Henninger takes reins at Houston
ANDORRA » For many families, occupational blood lines run deep. For some, there’s a penchant to join the armed forces. For others, it might be firefighters, law enforcement or various endeavors in the medical community.
For Betsy Henninger, who was recently appointed as Rec-2 leader at Houston Playground, a position in the recreation field seems to be a family calling.
Her father, Eddie, retired not that long ago after a 30-plus-year career as a Rec-3 leader in the Philadelphia Recreation Department. Her uncle, Eric, a district manager for Philadelphia Parks and Recreation in the Far Northeast, is another mentor in the field.
For Betsy Henninger, accepting the bid to take over the reins at Houston is a professional homecoming to the community where she grew up and her family roots.
As a child, Henninger attended St. Mary’s in Manayunk before graduating from Kennedy-Kenrick in 2004. After getting her education degree from Temple in 2009, she spent a few years teaching early childhood at North Light on Green Lane. Eventually, her dad nudged her to take the entrance exam for the Philadelphia Rec Department, which led her to a new career path. Before taking the job in Andorra, Henninger was most recently assigned to the Torresdale Rec Center in the Northeast.
Coming to Houston could be a daunting task for some, with such luminary predecessors as Tom Carberry and Bill Salvatore casting long shadows. Despite the legacy of top-notch former directors at the playground, Henninger said she feels that she is up for the challenge of maintaining the high standards that Houston is known for. Having the guidance of family members and dedicated support personnel at Houston will also bolster her confidence level.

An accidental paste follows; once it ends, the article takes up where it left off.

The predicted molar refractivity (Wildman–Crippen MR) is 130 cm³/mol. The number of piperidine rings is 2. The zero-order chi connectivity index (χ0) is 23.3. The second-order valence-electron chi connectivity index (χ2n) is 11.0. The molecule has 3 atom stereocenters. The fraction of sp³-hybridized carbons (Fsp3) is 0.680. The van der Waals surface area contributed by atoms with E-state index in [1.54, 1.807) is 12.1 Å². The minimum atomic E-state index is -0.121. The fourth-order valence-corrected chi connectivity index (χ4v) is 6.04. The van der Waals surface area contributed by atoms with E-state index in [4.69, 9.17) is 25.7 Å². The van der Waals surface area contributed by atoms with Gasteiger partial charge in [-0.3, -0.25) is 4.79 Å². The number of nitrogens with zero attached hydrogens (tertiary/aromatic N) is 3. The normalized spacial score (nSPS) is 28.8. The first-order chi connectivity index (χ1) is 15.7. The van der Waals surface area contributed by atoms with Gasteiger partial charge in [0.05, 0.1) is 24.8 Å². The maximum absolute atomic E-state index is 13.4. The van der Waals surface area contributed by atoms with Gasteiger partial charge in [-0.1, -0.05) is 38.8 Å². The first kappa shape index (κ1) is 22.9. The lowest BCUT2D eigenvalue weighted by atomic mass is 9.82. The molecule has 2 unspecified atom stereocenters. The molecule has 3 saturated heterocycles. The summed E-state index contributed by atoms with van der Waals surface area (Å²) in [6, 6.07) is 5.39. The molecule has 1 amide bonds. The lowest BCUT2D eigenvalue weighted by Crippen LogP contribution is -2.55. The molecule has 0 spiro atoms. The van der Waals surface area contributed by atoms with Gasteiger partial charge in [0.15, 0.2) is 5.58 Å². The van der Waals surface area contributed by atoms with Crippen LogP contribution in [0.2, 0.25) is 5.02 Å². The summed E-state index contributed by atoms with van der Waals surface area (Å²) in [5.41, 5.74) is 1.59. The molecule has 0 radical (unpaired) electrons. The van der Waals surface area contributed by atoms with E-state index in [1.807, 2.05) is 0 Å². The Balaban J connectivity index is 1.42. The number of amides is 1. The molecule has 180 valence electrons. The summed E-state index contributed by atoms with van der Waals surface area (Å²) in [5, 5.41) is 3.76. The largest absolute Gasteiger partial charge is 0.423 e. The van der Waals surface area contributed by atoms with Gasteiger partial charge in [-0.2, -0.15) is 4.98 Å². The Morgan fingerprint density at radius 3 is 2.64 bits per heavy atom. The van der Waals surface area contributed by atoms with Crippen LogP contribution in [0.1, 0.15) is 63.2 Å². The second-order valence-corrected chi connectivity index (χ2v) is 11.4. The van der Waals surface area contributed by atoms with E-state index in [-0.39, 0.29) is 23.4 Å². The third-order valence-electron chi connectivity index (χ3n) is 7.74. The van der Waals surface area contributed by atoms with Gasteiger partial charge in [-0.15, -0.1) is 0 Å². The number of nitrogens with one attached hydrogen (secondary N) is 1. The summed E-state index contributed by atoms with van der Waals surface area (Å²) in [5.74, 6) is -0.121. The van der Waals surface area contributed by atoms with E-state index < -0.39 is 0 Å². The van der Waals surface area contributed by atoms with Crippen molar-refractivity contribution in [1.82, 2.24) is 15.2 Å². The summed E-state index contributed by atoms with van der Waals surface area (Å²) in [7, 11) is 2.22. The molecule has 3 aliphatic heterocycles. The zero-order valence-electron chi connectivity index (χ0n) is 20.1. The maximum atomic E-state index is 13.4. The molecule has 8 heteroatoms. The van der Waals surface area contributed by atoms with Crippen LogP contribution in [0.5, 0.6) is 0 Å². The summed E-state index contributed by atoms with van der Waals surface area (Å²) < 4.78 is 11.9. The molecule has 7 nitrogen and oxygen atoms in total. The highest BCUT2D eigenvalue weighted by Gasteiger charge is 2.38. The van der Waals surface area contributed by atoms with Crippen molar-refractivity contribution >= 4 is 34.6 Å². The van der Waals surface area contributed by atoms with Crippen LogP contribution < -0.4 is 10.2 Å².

Indeed, her first two days on board overseeing summer camp saw heat indexes around 100 degrees. She was able to rely on the experience of Christine Caputo and Joyce Clugston, who manage the camp, to keep a cool head and successfully negotiate through the heat wave.
Her assistant, John Quiris, has also been helpful in showing Henninger the ropes and easing her transition, as well as keeping tabs on the numerous adult and youth sports leagues that use the facility. Recent Penn State grad Mike Cherry and Temple students Jimmy Stinsman and Jimmy Polisi have all pitched in behind the scenes, updating the website, administering adult leagues and working to organize the “Color Wars” competition that will culminate summer camp.
Henninger said she recognizes the challenges of trying to expand programming in a limited space building where many well-established programs already exist. Still, she envisions creating more “youth oriented opportunities,” she said. She said she would like to utilize her experience teaching art to her preschool children at North Light and have a hand in developing young artistic talent. She would like to see a beginning tumbling program take shape, as well as youth-focused fitness classes. Some of the open space outside the building she imagines being used for an in-house youth outdoor volleyball league.
For the time being, Henninger will focus on settling in to daily operations. Once she gets her feet on the ground, she said, she plans to “generate input from the community so that their ideas might be heard” in shaping Houston’s future direction.
Betsy Henninger poses with some campers and counselors.
Betsy Henninger settles into her new office at Houston Playground.